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Blood of the Innocent: Anonymous Vs Putin

Seeking to beat them at their own sordid game, Anonymous and other international hacktivist groups have declared cyber war on Russia for their invasion of Ukraine, launching "an avalanche" of attacks to hack, leak and transform data from state-run, ill-secured corporate and government websites, including their own Defense Ministry and censorship agency. Posting images of the devastation in Ukraine and helpful tweaks to bypass Kremlin lies, they are urging Russians to "fight for their heritage and honor" against Putin's unconscionable war.

Seeking to beat them at their own sordid game, Anonymous and several other international hacktivist groups have declared cyber war on Russia for their brutal invasion of Ukraine, launching "an avalanche" of almost daily attacks on Kremlin-run organizations - media, corporate, government and even censorship - to hack and leak data from their evidently woefully ill-secured websites, and disseminate anti-war messages in their stead. Since announcing their offensive the day after Russia went into Ukraine, Anonymous has added some 500,000 followers to their almost 8 million; joining the effort is also the Polish hacktivist movement Squad303, named for a squadron of Polish Resistance fighters during World War II, the Belarusian Cyber Partisans, and other hacking groups.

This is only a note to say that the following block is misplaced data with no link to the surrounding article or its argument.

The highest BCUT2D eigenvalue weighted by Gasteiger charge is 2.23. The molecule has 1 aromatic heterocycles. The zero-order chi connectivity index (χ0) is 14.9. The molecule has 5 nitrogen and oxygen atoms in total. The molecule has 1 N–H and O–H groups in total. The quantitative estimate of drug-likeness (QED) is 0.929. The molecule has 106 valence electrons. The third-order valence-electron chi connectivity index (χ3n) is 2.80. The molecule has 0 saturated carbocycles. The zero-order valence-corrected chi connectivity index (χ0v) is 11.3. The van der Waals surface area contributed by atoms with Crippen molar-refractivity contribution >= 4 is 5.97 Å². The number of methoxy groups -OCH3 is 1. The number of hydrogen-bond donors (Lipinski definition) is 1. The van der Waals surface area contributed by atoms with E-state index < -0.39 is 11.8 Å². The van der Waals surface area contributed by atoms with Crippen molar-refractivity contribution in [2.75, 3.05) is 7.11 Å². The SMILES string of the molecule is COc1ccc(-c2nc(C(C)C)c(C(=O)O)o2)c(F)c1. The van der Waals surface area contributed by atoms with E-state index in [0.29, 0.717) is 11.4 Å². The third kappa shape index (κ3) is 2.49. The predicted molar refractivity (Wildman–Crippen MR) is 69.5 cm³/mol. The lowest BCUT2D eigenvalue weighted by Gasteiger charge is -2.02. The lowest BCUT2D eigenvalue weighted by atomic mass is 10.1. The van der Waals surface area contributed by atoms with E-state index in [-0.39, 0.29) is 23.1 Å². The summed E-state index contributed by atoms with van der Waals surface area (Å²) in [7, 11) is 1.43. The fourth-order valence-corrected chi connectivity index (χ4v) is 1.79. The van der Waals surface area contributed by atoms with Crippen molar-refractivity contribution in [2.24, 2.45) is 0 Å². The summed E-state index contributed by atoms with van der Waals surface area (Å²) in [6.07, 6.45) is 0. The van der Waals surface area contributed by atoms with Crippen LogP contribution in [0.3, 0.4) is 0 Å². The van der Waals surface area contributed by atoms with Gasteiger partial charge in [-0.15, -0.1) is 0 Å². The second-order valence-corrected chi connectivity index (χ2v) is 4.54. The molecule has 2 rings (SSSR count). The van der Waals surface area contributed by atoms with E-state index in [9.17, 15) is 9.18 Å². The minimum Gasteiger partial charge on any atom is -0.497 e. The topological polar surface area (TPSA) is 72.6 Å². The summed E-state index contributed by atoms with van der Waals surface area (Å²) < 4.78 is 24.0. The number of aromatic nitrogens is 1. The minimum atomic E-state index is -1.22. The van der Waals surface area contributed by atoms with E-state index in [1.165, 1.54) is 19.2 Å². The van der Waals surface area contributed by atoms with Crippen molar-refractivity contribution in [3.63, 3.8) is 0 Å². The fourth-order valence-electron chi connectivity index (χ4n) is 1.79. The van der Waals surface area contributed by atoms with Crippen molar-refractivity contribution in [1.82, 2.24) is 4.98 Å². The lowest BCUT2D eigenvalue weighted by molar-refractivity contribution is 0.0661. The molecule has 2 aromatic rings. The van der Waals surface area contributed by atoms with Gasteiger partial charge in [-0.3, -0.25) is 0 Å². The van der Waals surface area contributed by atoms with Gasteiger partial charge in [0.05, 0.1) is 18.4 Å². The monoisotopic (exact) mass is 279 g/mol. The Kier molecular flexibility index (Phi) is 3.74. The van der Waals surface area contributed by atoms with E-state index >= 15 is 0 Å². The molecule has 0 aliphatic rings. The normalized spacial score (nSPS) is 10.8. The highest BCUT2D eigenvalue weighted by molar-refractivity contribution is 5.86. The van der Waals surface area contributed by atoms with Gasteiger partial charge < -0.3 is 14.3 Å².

With Biden warning Putin may start his own cyber war and the Kremlin blocking virtually all outside news sources, hacktivists aim to "beat the Russians in the information war," replacing the lies of their historically powerful propaganda machine with real news of the devastation unfolding in Ukraine. Under hashtags like #OpRussia,#OpUkraine, #OpRedScare, they've hacked hundreds of unsecured printers to issue hundreds of thousands of messages to "Citizens of Russia," telling them in Russian they "should find horror" in Putin's "terrorist" actions." Referencing the printers at their source, they said, "A wad of paper and ink is a cheap price to pay for the blood of the innocent."

Thanks to stunningly lax security - one study found that 97 of 100 Russian databases analyzed had been compromised - Anonymous has pulled off a series of "denial of service" attacks (overloading servers to make them inaccessible) against government websites, including the Kremlin, Ministry of Defense, state television, and the agency censoring Russian media. They also stole/leaked data from servers at major Russian business groups and state-run Transneft, the world's largest oil pipeline company; they dedicated those leaks to Hillary Clinton. In their most recent action, they hacked Nestles, the world's biggest food company, published some of their files, urged #BoycottNestle, and warned them and other Western companies, "The blood money you make from Russia will always stain your hands."

With their hacks, they've erased and exposed files, renamed data - "Putin Stop This War," "Putin Lied," "Save Your Children" - showed banned images of Russian atrocities, posted patriotic Ukrainian songs and news, told Russians to fight for their "heritage and honor, and overthrow Putin's corrupt system." Experts say their acts will not "change the face of the conflict," but carry symbolic weight, exposing the fiction of Russia's so-called indomitable might; they could also provide data useful to Ukraine. Finally, hacktivists have suggested tech tweaks to followers to by-pass Russian censors and access real news. Squad 303 has created a tool to send messages to Russian cell numbers and "alert them to the reality of the conflict"; to date, they say, over 20 million have been sent to Russians. And Anonymous isn't going anywhere. "Expect us," they write. "Here live. Not a cat."

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